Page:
“As the readings in this book make clear, flights toward the local need not involve retreat, nor need they be based on a regressive “attachment to the soil.” On the contrary, even among the Europeans so rightly provincialized in postcolonial discourse, there are territorial languages of location worth recuperating because they reflect progressive, indeed often radical ways of engaging with the local, ways based on principles that focus on the amelioration of social inequality by fundamentally altering value systems so as to discourage capital reproducing by exploit- ative, competitive, and hierarchical means. The question is how to go about locating and analyzing these local languages.” – Susan Ingram
Siting Futurity: The “Feel Good” Tactical Radicalism of Contemporary Culture in and around Vienna shows how cultural practitioners in and around Vienna draw on their historical knowledge of locality to create rousing productions designed to get audiences to inform themselves about useful aspects of history, to get them to engage their presents, and to help make possible more socially equitable futures. Analyses of politically engaged works of contemporary theatre, film, and photography set in and around Vienna help to identify a historically oriented mechanism that enables artists to tap into Vienna’s extraordinary, and extraordinarily under-appreciated, tradition of protest culture that dates back to the action that brought about the Wiener Neustadt “Blood Court” in the 16th century, but really came into its own with the city’s most influential occupation of an abandoned slaughterhouse for 100 days in the late summer of 1976. It also shows how work with a connection to Vienna by international stars like David Bowie, Wes Anderson, and Christoph Schlingensief has absorbed the same principles.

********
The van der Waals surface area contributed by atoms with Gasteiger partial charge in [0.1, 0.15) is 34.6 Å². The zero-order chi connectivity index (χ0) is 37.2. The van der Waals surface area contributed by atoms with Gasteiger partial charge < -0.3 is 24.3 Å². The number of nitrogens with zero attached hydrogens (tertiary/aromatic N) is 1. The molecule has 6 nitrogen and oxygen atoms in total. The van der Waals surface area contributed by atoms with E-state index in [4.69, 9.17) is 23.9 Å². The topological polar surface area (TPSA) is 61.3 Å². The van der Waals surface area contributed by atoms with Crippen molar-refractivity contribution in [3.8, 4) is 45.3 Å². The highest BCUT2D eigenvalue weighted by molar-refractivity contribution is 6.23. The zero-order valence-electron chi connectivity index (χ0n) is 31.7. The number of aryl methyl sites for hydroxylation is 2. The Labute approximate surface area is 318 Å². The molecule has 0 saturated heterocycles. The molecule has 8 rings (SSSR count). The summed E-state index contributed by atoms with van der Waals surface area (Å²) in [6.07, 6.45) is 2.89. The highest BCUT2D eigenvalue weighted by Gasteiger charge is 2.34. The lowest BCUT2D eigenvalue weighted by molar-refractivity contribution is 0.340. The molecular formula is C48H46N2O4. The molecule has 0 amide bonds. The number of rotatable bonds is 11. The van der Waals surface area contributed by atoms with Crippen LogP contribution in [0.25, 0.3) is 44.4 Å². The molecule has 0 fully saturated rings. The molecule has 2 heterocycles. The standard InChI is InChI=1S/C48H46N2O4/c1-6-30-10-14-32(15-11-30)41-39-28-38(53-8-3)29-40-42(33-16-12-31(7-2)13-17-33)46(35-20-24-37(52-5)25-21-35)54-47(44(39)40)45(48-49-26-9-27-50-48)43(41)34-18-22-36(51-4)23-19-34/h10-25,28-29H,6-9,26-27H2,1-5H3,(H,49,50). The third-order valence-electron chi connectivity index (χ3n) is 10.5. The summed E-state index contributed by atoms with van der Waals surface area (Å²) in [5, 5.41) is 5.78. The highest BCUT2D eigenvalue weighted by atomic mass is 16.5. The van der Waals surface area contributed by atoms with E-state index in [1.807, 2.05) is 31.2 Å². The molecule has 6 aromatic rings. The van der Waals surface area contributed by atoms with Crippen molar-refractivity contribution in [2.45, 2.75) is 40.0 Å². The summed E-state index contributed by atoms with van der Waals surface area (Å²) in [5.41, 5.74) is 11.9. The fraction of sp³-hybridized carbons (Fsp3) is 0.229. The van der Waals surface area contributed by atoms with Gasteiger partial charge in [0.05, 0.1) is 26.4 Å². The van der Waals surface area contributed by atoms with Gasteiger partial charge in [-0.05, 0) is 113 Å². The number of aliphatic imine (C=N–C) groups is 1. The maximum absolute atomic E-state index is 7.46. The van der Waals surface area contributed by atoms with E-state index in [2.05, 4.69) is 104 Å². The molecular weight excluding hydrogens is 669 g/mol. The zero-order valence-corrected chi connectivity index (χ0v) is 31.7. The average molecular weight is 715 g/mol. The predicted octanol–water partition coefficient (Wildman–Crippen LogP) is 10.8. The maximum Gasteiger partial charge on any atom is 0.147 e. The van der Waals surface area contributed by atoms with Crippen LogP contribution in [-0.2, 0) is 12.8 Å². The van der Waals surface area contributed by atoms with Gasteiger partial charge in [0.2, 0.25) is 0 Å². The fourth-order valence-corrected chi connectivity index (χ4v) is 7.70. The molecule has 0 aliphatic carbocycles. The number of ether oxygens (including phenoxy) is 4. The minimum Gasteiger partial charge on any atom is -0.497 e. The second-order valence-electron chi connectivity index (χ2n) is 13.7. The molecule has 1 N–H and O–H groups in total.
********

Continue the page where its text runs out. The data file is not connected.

While the overwhelming scale of technological development and the ensuing problems and crises may not have been deliberately designed to induce resignation, passivity, and despair, those who benefit from the related hyperobjects of financialization and climate change must find it convenient that they do, as demoralization reduces resistance to their profit-making machinations. It is in this context that Red Vienna’s proud tradition of social engagement and long tradition of resistance and radicality deserves to be better known.
Susan Ingram is Professor in the Department of Humanities at York University, Toronto, where she coordinates the Graduate Diploma for Comparative Literature and is affiliated with the Canadian Centre for German and European Studies and the Research Group on Language and Culture Contact. She is the general editor of Intellect Book’s Urban Chic series and the co-author of the volumes on Berlin, Vienna, and Los Angeles. A past president of the Canadian Comparative Literature Association, her research interests revolve around the institutions of European cultural modernity and their legacies.
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